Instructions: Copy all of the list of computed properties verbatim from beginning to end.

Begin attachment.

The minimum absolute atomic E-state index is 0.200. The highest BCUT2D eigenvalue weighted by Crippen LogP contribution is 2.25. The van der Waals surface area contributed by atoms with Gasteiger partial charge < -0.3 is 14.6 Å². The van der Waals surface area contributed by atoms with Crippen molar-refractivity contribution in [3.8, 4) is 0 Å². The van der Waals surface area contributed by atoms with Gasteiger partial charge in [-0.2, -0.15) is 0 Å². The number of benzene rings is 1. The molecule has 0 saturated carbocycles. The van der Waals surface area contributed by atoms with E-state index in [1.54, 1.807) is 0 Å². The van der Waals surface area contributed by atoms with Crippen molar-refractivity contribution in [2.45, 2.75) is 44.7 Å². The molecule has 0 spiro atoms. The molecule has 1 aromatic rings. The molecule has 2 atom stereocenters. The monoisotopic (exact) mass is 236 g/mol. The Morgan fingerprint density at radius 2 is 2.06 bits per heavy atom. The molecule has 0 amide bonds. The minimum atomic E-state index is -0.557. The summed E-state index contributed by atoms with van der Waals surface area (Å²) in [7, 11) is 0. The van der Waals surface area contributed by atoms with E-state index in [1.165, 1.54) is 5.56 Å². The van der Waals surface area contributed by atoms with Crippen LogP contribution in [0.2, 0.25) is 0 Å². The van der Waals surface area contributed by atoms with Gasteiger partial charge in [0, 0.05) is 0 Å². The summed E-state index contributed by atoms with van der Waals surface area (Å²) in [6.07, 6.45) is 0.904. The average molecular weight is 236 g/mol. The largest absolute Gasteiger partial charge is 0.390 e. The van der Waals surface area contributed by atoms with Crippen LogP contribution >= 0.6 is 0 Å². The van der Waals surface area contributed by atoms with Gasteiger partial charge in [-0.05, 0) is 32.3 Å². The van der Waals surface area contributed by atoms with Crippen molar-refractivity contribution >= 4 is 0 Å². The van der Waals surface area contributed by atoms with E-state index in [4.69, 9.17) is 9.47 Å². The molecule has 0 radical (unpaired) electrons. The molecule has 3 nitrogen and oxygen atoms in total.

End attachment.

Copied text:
The minimum absolute atomic E-state index is 0.200. The highest BCUT2D eigenvalue weighted by Crippen LogP contribution is 2.25. The van der Waals surface area contributed by atoms with Gasteiger partial charge < -0.3 is 14.6 Å². The van der Waals surface area contributed by atoms with Crippen molar-refractivity contribution in [3.8, 4) is 0 Å². The van der Waals surface area contributed by atoms with Gasteiger partial charge in [-0.2, -0.15) is 0 Å². The number of benzene rings is 1. The molecule has 0 saturated carbocycles. The van der Waals surface area contributed by atoms with E-state index in [1.54, 1.807) is 0 Å². The van der Waals surface area contributed by atoms with Crippen molar-refractivity contribution in [2.45, 2.75) is 44.7 Å². The molecule has 0 spiro atoms. The molecule has 1 aromatic rings. The molecule has 2 atom stereocenters. The monoisotopic (exact) mass is 236 g/mol. The Morgan fingerprint density at radius 2 is 2.06 bits per heavy atom. The molecule has 0 amide bonds. The minimum atomic E-state index is -0.557. The summed E-state index contributed by atoms with van der Waals surface area (Å²) in [7, 11) is 0. The van der Waals surface area contributed by atoms with E-state index in [1.165, 1.54) is 5.56 Å². The van der Waals surface area contributed by atoms with Crippen LogP contribution in [0.2, 0.25) is 0 Å². The van der Waals surface area contributed by atoms with Gasteiger partial charge in [0, 0.05) is 0 Å². The summed E-state index contributed by atoms with van der Waals surface area (Å²) in [6.07, 6.45) is 0.904. The average molecular weight is 236 g/mol. The largest absolute Gasteiger partial charge is 0.390 e. The van der Waals surface area contributed by atoms with Crippen LogP contribution >= 0.6 is 0 Å². The van der Waals surface area contributed by atoms with Gasteiger partial charge in [-0.05, 0) is 32.3 Å². The van der Waals surface area contributed by atoms with Crippen molar-refractivity contribution >= 4 is 0 Å². The van der Waals surface area contributed by atoms with E-state index in [4.69, 9.17) is 9.47 Å². The molecule has 0 radical (unpaired) electrons. The molecule has 3 nitrogen and oxygen atoms in total.